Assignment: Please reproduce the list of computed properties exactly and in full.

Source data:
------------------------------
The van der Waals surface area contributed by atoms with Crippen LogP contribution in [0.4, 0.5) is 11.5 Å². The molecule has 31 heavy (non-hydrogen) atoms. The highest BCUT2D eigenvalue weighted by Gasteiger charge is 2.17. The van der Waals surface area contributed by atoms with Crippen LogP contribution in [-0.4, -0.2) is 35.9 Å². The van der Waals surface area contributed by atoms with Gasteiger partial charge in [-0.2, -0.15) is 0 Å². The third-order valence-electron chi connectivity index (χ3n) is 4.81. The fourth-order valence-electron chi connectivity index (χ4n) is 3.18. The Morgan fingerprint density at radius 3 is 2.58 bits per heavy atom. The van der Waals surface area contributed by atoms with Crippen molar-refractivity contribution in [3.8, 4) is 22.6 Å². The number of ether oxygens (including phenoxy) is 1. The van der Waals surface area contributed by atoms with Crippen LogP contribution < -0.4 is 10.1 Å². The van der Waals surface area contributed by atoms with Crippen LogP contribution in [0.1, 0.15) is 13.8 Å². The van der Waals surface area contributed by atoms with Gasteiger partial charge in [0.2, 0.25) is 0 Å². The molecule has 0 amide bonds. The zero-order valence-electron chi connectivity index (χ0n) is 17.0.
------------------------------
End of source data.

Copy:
The van der Waals surface area contributed by atoms with Crippen LogP contribution in [0.4, 0.5) is 11.5 Å². The molecule has 31 heavy (non-hydrogen) atoms. The highest BCUT2D eigenvalue weighted by Gasteiger charge is 2.17. The van der Waals surface area contributed by atoms with Crippen LogP contribution in [-0.4, -0.2) is 35.9 Å². The van der Waals surface area contributed by atoms with Gasteiger partial charge in [-0.2, -0.15) is 0 Å². The third-order valence-electron chi connectivity index (χ3n) is 4.81. The fourth-order valence-electron chi connectivity index (χ4n) is 3.18. The Morgan fingerprint density at radius 3 is 2.58 bits per heavy atom. The van der Waals surface area contributed by atoms with Crippen molar-refractivity contribution in [3.8, 4) is 22.6 Å². The number of ether oxygens (including phenoxy) is 1. The van der Waals surface area contributed by atoms with Crippen LogP contribution < -0.4 is 10.1 Å². The van der Waals surface area contributed by atoms with Crippen LogP contribution in [0.1, 0.15) is 13.8 Å². The van der Waals surface area contributed by atoms with Gasteiger partial charge in [0.2, 0.25) is 0 Å². The molecule has 0 amide bonds. The zero-order valence-electron chi connectivity index (χ0n) is 17.0.